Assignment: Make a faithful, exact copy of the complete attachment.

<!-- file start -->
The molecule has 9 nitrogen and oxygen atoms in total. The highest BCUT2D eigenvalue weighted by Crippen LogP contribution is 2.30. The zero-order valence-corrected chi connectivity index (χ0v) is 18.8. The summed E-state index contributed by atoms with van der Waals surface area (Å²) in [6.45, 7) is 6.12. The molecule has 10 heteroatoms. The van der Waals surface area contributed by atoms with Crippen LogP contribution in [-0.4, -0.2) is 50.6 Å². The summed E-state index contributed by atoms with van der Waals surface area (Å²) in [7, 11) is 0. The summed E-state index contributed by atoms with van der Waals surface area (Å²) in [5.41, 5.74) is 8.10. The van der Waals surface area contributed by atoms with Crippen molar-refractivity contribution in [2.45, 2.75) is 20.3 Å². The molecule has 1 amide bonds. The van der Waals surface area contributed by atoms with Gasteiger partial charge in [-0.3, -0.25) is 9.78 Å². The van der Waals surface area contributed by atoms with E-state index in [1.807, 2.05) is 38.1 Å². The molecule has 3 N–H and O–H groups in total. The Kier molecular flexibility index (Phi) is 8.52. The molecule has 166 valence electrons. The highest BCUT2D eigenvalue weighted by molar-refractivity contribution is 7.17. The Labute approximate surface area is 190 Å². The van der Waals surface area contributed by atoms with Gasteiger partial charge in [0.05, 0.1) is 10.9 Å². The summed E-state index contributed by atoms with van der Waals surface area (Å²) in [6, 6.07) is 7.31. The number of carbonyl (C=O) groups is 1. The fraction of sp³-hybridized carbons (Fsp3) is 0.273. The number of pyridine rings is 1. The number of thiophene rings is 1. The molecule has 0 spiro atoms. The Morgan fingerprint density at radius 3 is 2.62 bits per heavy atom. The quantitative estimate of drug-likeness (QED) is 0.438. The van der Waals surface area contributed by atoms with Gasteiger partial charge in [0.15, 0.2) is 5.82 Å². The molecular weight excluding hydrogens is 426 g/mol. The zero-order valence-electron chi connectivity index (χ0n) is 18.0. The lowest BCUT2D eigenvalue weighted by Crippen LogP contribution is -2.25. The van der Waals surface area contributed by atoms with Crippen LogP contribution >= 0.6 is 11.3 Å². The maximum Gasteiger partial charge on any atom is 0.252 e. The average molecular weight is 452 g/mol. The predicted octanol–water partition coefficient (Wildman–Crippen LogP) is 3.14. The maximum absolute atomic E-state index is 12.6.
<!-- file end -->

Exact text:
The molecule has 9 nitrogen and oxygen atoms in total. The highest BCUT2D eigenvalue weighted by Crippen LogP contribution is 2.30. The zero-order valence-corrected chi connectivity index (χ0v) is 18.8. The summed E-state index contributed by atoms with van der Waals surface area (Å²) in [6.45, 7) is 6.12. The molecule has 10 heteroatoms. The van der Waals surface area contributed by atoms with Crippen LogP contribution in [-0.4, -0.2) is 50.6 Å². The summed E-state index contributed by atoms with van der Waals surface area (Å²) in [7, 11) is 0. The summed E-state index contributed by atoms with van der Waals surface area (Å²) in [5.41, 5.74) is 8.10. The van der Waals surface area contributed by atoms with Crippen molar-refractivity contribution in [2.45, 2.75) is 20.3 Å². The molecule has 1 amide bonds. The van der Waals surface area contributed by atoms with Gasteiger partial charge in [-0.3, -0.25) is 9.78 Å². The van der Waals surface area contributed by atoms with E-state index in [1.807, 2.05) is 38.1 Å². The molecule has 3 N–H and O–H groups in total. The Kier molecular flexibility index (Phi) is 8.52. The molecule has 166 valence electrons. The highest BCUT2D eigenvalue weighted by molar-refractivity contribution is 7.17. The Labute approximate surface area is 190 Å². The van der Waals surface area contributed by atoms with Gasteiger partial charge in [0.05, 0.1) is 10.9 Å². The summed E-state index contributed by atoms with van der Waals surface area (Å²) in [6, 6.07) is 7.31. The number of carbonyl (C=O) groups is 1. The fraction of sp³-hybridized carbons (Fsp3) is 0.273. The number of pyridine rings is 1. The number of thiophene rings is 1. The molecule has 0 spiro atoms. The Morgan fingerprint density at radius 3 is 2.62 bits per heavy atom. The quantitative estimate of drug-likeness (QED) is 0.438. The van der Waals surface area contributed by atoms with Gasteiger partial charge in [0.15, 0.2) is 5.82 Å². The molecular weight excluding hydrogens is 426 g/mol. The zero-order valence-electron chi connectivity index (χ0n) is 18.0. The lowest BCUT2D eigenvalue weighted by Crippen LogP contribution is -2.25. The van der Waals surface area contributed by atoms with Crippen LogP contribution >= 0.6 is 11.3 Å². The maximum Gasteiger partial charge on any atom is 0.252 e. The average molecular weight is 452 g/mol. The predicted octanol–water partition coefficient (Wildman–Crippen LogP) is 3.14. The maximum absolute atomic E-state index is 12.6.